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Areal Differentiation

Areal Differentiation

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Published by Vivek Kumar

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Published by: Vivek Kumar on Oct 13, 2010
Copyright:Attribution Non-commercial


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areal differentiation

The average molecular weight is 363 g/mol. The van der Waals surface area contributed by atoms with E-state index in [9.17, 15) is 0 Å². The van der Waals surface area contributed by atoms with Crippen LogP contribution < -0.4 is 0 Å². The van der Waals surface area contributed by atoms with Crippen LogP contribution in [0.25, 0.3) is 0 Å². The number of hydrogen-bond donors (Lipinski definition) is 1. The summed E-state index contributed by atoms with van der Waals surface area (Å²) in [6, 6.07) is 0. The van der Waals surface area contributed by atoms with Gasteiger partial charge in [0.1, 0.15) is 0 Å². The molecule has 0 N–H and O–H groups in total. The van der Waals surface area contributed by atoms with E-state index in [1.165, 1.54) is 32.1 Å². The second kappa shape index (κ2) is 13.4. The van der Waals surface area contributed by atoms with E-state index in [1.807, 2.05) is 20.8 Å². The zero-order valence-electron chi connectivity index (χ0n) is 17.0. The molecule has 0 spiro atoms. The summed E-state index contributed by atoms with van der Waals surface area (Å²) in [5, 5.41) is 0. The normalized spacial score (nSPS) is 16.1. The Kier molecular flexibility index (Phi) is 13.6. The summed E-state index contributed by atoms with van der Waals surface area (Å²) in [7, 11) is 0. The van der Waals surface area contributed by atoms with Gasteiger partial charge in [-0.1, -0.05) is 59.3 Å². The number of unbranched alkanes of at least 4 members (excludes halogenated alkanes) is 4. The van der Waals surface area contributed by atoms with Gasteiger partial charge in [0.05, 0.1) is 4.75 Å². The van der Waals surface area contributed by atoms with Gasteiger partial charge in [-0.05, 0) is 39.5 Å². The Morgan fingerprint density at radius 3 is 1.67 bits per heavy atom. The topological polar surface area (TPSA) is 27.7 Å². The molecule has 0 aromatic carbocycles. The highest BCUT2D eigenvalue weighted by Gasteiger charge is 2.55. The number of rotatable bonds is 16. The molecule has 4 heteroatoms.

The study of the spatial distribution of physical and human phenomena as they relate toother spatially proximate and causally linked phenomena in regions or other spatial units. Alongwith spatial analysis and landscape approaches, this is often seen as one of the three major approaches to understanding in human geography . It is indeed the oldest western tradition of geographical inquiry, tracing its beginnings to the Greeks Hecateus of Miletus and Strabo. Thegeographer, in Strabo\'s words, is \'the person who describes the parts of the Earth\'. Butdescription was never simply taking inventory of the various characteristics of different regions.The purpose was to understand those features of parts of the Earth that were of greatest politicaland military significance. This understanding was to wax and wane in relative importance downthe years. But it never completely faded away, even if revived under different circumstances andusing different concepts and language.The \'classic\' epoch of regional geography, to use Paul Claval\'s (1993, p. 15) phrase, wasreached in the late nineteenth and early twentieth centuries when much of the conceptual debatein geography was devoted to the concept of the region. Such geographers as Paul Vidal de laBlache and Alfred Hettner were leading exponents of regional perspectives. An influentialmodern statement of geography as areal differentiation, drawing from the arguments of Hettner in particular, was made in Richard Hartshorne\'s The nature of geography (1939). This is usuallyseen as claiming that geography is about showing how unique regions reveal the co-variation of  phenomena that can only be understood through identifying regions. Hartshorne\'s repeated useof the term areal differentiation and his avowed indifference to the \'phenomena themselves\'could well lead to such an idiographic interpretation. The logic of the presentation, however,suggests that recognizing regions requires investigation of similarities as well as differences over space. Areal differentiation, therefore, is about establishing degrees of sameness as well asdifference between regions (Agnew, 1989). Hartshorne\'s critics (principally exponents of thespatial-analysis view of the field) accused him of seeing locations as unique and justifying atraditional regional geography in which \'areal differentiation dominated geography at theexpense of areal integration\' (Haggett, 1965). This led to the association of areal differentiationwith the particularity of regions at the expense of attention to more extensive geographical patterns and to the causes of such spatial distributions. Defining geography as a spatial sciencethus moved the field away from a central concern with regions as spatial clusters of linked phenomena.In the 1980s areal differentiation made something of a comeback as a central perspective for human geography. The revival is neither directly connected to older debates such as those between Hartshorne and his critics nor is it monolithic. Indeed, there are at least three specificintellectual positions in the revival, none of which uses the same concepts or vocabulary as theothers. The first derives from the streams of thought referred to collectively as humanistic

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